When public laws are passed by Congress, they are first published in paper form and are known as "slip laws." After a session of Congress is finished, these slip laws are republished in a bound volume format, along with private laws, concurrent resolutions passed by Congress, and presidential proclamations. These volumes are known as the Statutes at Large.
The last step for a public law is the United States Code, which compiles active laws by subject. It does not include private laws. The USCis updated every six years, with supplements in intervening years. Because information in the USC is updated to reflect later changes and amendments to laws, it does not necessarily reflect a law as originally passed. For the original text of federal public laws, use the Statutes at Large.
Using the Statutes at Large
To find a law in the Statutes at Large, use the law's Statutes at Large citation. An example of such a citation is 78 STAT. 241. The first number in the citation refers to the volume and the second number refers to the page. The volume number does not coincide with the session of Congress that passed the laws contained in the volume. In this example, volume 78 contains laws passed by the 88th Congress.
If you do not have a citation for the law, choose the Statutes at Large volume that contains the year the law was passed, and look in the subject index at the back of the volume for either the name of the law or, if there is no formal name, for the subject that you need. The page number on which the information begins is listed. Depending on the year, you might search the LexisNexis Congressional database (see below) for the citation, or you might even find the citation on the Web.
In addition to the text of the law, the Statutes at Large shows the public law number, the date the law was enacted, the original number of the bill that created the law, the United States Code citation(s) where the law will be placed, and the legislative history of the law. In volumes prior to 1975, the legislative history is found in a table at the back of each volume; from 1975 forward, the history appears at the end of each law.
Andersen Library's Statutes at Large are located as follows:
Full text of some public laws from 1903 to the present can also be found online in the ProQuest Congressional Publications database. Follow these steps:
The legislative history of a public law back to the 91st Congress (1969/1970) can also be found in the ProQuest Congressional Publications database. The legislative history will contain the Statutes at Large citation for the law, which can then be used to find the text of the law in the correct print volume, or, for more recent laws, in the database. Follow these steps:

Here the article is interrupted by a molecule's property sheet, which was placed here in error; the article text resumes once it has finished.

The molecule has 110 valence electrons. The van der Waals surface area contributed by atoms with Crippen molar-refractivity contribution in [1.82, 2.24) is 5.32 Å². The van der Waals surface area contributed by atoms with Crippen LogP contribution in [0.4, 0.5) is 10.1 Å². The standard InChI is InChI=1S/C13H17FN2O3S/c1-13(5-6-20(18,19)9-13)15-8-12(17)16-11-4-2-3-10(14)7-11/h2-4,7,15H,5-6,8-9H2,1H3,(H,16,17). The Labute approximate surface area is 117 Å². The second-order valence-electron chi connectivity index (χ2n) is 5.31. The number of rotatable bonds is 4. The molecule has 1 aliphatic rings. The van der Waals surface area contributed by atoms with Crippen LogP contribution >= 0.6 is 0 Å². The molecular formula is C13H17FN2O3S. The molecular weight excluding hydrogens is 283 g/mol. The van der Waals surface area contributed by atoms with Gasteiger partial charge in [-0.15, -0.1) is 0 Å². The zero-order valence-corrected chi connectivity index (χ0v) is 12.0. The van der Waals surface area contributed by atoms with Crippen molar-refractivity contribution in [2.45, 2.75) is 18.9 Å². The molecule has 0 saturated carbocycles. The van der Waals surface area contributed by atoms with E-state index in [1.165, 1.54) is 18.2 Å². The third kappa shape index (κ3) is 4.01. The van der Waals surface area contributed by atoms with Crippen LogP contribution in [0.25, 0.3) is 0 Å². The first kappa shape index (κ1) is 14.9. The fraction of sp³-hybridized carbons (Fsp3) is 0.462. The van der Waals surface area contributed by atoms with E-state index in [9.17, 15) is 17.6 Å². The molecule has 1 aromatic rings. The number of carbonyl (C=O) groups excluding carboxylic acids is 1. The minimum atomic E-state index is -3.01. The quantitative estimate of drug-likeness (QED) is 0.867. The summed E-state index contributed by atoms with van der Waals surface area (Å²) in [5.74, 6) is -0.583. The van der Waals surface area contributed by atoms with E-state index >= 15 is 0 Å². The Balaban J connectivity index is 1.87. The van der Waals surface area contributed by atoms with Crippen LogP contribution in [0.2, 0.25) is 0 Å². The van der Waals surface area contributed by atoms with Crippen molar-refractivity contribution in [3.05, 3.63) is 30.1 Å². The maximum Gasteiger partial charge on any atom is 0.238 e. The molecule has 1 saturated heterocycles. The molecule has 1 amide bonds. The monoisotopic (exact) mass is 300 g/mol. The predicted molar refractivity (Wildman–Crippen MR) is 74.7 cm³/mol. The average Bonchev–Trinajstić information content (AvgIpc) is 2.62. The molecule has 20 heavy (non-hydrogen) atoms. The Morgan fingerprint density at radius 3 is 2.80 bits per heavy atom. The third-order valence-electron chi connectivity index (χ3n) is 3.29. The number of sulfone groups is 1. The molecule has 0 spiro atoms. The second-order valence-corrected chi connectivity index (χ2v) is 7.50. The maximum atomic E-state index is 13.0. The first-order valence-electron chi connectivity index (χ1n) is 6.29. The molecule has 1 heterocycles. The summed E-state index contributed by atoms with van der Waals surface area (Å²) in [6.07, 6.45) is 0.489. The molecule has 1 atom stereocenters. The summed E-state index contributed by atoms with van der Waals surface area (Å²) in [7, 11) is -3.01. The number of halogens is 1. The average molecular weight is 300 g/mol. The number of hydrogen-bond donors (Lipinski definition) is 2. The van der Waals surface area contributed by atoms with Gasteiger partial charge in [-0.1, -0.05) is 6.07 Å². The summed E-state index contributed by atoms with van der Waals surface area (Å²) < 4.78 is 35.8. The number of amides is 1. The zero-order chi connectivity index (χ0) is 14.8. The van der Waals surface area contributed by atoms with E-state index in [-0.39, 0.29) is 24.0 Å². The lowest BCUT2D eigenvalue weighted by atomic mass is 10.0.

For assistance, contact a reference librarian.
Government documents, such as census data, public records, statistics, and laws can be good sources of primary information. Andersen Library is a selective depository for U.S. and Wisconsin documents, and also has small collections of titles from international governmental organizations. More information on the types of documents received by the Library and an explanation of their classification systems can be found here.
How to find government publications depends upon the date of the document you are looking for:
In addition, certain federal government publications, such as Supreme Court opinions, are found using resources other than those listed above. For assistance in finding government documents, contact a reference librarian.
Government documents, such as census data, public records, statistics, and laws can be good sources of primary information. Many government documents can be found online through databases or freely available on websites. Always determine that an online resource is reputable before using an online document in your research paper. For information on finding government documents in Andersen Library, see the "Finding Government Documents" box on this page.
ProQuest Congressional Publications
Use Advanced Search. Includes legislative histories for public laws and testimony from congressional hearings. Track bills and search the Congressional Record and Federal Register. Also includes the U.S. Serial Digital Collection, 1789-1969: House and Senate documents and reports, Senate executive reports, and Senate treaty documents.